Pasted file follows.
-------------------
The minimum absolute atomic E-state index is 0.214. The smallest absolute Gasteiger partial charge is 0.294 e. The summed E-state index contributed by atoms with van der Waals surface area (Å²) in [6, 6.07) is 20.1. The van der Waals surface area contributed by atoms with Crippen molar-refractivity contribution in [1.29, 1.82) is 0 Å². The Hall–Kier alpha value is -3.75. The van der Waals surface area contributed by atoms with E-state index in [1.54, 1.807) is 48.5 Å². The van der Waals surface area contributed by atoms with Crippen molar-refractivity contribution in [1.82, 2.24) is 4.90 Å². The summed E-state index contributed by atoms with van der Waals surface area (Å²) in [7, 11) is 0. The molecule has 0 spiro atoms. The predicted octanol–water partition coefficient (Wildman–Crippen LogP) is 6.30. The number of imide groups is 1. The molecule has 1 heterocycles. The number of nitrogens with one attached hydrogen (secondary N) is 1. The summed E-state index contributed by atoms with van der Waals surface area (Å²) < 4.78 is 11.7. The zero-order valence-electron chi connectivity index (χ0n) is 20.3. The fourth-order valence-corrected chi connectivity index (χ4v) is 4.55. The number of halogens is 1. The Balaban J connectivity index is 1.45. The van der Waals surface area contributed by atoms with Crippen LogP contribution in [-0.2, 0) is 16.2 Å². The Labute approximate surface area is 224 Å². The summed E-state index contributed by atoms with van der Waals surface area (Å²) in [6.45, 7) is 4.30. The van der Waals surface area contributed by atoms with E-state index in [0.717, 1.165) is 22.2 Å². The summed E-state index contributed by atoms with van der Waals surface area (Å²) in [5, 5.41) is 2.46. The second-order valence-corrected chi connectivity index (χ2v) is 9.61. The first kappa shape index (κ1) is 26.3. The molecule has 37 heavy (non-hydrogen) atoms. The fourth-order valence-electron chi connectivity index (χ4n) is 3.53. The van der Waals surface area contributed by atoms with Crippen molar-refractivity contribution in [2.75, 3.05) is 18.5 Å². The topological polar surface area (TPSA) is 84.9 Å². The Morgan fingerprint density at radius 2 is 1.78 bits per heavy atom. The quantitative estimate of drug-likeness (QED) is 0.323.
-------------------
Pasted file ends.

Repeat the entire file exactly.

The minimum absolute atomic E-state index is 0.214. The smallest absolute Gasteiger partial charge is 0.294 e. The summed E-state index contributed by atoms with van der Waals surface area (Å²) in [6, 6.07) is 20.1. The van der Waals surface area contributed by atoms with Crippen molar-refractivity contribution in [1.29, 1.82) is 0 Å². The Hall–Kier alpha value is -3.75. The van der Waals surface area contributed by atoms with E-state index in [1.54, 1.807) is 48.5 Å². The van der Waals surface area contributed by atoms with Crippen molar-refractivity contribution in [1.82, 2.24) is 4.90 Å². The summed E-state index contributed by atoms with van der Waals surface area (Å²) in [7, 11) is 0. The molecule has 0 spiro atoms. The predicted octanol–water partition coefficient (Wildman–Crippen LogP) is 6.30. The number of imide groups is 1. The molecule has 1 heterocycles. The number of nitrogens with one attached hydrogen (secondary N) is 1. The summed E-state index contributed by atoms with van der Waals surface area (Å²) < 4.78 is 11.7. The zero-order valence-electron chi connectivity index (χ0n) is 20.3. The fourth-order valence-corrected chi connectivity index (χ4v) is 4.55. The number of halogens is 1. The Balaban J connectivity index is 1.45. The van der Waals surface area contributed by atoms with Crippen LogP contribution in [-0.2, 0) is 16.2 Å². The Labute approximate surface area is 224 Å². The summed E-state index contributed by atoms with van der Waals surface area (Å²) in [6.45, 7) is 4.30. The van der Waals surface area contributed by atoms with E-state index in [0.717, 1.165) is 22.2 Å². The summed E-state index contributed by atoms with van der Waals surface area (Å²) in [5, 5.41) is 2.46. The second-order valence-corrected chi connectivity index (χ2v) is 9.61. The first kappa shape index (κ1) is 26.3. The molecule has 37 heavy (non-hydrogen) atoms. The fourth-order valence-electron chi connectivity index (χ4n) is 3.53. The van der Waals surface area contributed by atoms with Crippen molar-refractivity contribution in [2.75, 3.05) is 18.5 Å². The topological polar surface area (TPSA) is 84.9 Å². The Morgan fingerprint density at radius 2 is 1.78 bits per heavy atom. The quantitative estimate of drug-likeness (QED) is 0.323.